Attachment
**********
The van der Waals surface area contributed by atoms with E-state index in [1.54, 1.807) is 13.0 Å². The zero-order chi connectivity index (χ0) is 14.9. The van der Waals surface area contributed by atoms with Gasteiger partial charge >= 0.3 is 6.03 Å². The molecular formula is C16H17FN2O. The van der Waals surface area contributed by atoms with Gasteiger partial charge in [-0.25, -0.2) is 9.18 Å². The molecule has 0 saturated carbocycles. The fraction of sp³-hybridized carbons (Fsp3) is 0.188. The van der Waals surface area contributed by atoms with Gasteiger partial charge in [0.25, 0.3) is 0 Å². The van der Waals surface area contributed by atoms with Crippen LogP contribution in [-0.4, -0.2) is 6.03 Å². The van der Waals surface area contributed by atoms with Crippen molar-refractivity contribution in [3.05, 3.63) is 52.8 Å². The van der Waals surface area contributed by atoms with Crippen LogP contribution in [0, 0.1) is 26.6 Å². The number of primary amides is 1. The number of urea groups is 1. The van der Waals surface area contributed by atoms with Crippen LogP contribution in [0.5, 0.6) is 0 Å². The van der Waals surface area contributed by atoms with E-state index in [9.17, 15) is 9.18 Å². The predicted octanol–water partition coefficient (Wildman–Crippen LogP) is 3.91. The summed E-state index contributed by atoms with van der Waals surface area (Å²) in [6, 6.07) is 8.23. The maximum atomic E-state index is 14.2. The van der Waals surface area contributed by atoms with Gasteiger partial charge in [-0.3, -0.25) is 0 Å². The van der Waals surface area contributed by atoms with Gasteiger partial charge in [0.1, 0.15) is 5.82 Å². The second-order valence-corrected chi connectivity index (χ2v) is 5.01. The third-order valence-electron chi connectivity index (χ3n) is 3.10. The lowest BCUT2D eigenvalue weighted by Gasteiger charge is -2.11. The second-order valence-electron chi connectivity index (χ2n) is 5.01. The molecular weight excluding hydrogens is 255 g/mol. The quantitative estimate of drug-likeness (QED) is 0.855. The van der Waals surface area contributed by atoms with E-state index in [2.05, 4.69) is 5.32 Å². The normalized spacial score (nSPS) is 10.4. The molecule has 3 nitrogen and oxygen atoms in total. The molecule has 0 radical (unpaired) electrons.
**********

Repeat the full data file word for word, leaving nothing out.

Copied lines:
The van der Waals surface area contributed by atoms with E-state index in [1.54, 1.807) is 13.0 Å². The zero-order chi connectivity index (χ0) is 14.9. The van der Waals surface area contributed by atoms with Gasteiger partial charge >= 0.3 is 6.03 Å². The molecular formula is C16H17FN2O. The van der Waals surface area contributed by atoms with Gasteiger partial charge in [-0.25, -0.2) is 9.18 Å². The molecule has 0 saturated carbocycles. The fraction of sp³-hybridized carbons (Fsp3) is 0.188. The van der Waals surface area contributed by atoms with Gasteiger partial charge in [0.25, 0.3) is 0 Å². The van der Waals surface area contributed by atoms with Crippen LogP contribution in [-0.4, -0.2) is 6.03 Å². The van der Waals surface area contributed by atoms with Crippen molar-refractivity contribution in [3.05, 3.63) is 52.8 Å². The van der Waals surface area contributed by atoms with Crippen LogP contribution in [0, 0.1) is 26.6 Å². The number of primary amides is 1. The number of urea groups is 1. The van der Waals surface area contributed by atoms with Crippen LogP contribution in [0.5, 0.6) is 0 Å². The van der Waals surface area contributed by atoms with E-state index in [9.17, 15) is 9.18 Å². The predicted octanol–water partition coefficient (Wildman–Crippen LogP) is 3.91. The summed E-state index contributed by atoms with van der Waals surface area (Å²) in [6, 6.07) is 8.23. The maximum atomic E-state index is 14.2. The van der Waals surface area contributed by atoms with Gasteiger partial charge in [-0.3, -0.25) is 0 Å². The van der Waals surface area contributed by atoms with Gasteiger partial charge in [0.1, 0.15) is 5.82 Å². The second-order valence-corrected chi connectivity index (χ2v) is 5.01. The third-order valence-electron chi connectivity index (χ3n) is 3.10. The lowest BCUT2D eigenvalue weighted by Gasteiger charge is -2.11. The second-order valence-electron chi connectivity index (χ2n) is 5.01. The molecular weight excluding hydrogens is 255 g/mol. The quantitative estimate of drug-likeness (QED) is 0.855. The van der Waals surface area contributed by atoms with E-state index in [2.05, 4.69) is 5.32 Å². The normalized spacial score (nSPS) is 10.4. The molecule has 3 nitrogen and oxygen atoms in total. The molecule has 0 radical (unpaired) electrons.